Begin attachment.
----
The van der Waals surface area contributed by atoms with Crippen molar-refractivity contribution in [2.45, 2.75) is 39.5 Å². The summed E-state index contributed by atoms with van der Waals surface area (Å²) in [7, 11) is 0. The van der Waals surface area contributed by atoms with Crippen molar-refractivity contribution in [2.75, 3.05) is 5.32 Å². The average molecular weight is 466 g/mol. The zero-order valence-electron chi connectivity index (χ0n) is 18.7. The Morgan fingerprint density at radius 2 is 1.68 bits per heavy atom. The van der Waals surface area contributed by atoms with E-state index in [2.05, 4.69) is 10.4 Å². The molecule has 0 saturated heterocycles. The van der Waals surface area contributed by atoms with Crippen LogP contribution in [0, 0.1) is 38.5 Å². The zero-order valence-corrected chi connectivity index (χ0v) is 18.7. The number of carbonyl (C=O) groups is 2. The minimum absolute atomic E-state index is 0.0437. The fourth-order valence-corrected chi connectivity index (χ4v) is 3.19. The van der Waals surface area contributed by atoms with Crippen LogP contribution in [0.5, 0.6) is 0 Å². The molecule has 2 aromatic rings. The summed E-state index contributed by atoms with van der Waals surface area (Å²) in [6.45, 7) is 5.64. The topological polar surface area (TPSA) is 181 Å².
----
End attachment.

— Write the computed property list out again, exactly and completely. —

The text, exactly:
The van der Waals surface area contributed by atoms with Crippen molar-refractivity contribution in [2.45, 2.75) is 39.5 Å². The summed E-state index contributed by atoms with van der Waals surface area (Å²) in [7, 11) is 0. The van der Waals surface area contributed by atoms with Crippen molar-refractivity contribution in [2.75, 3.05) is 5.32 Å². The average molecular weight is 466 g/mol. The zero-order valence-electron chi connectivity index (χ0n) is 18.7. The Morgan fingerprint density at radius 2 is 1.68 bits per heavy atom. The van der Waals surface area contributed by atoms with E-state index in [2.05, 4.69) is 10.4 Å². The molecule has 0 saturated heterocycles. The van der Waals surface area contributed by atoms with Crippen LogP contribution in [0, 0.1) is 38.5 Å². The zero-order valence-corrected chi connectivity index (χ0v) is 18.7. The number of carbonyl (C=O) groups is 2. The minimum absolute atomic E-state index is 0.0437. The fourth-order valence-corrected chi connectivity index (χ4v) is 3.19. The van der Waals surface area contributed by atoms with Crippen LogP contribution in [0.5, 0.6) is 0 Å². The molecule has 2 aromatic rings. The summed E-state index contributed by atoms with van der Waals surface area (Å²) in [6.45, 7) is 5.64. The topological polar surface area (TPSA) is 181 Å².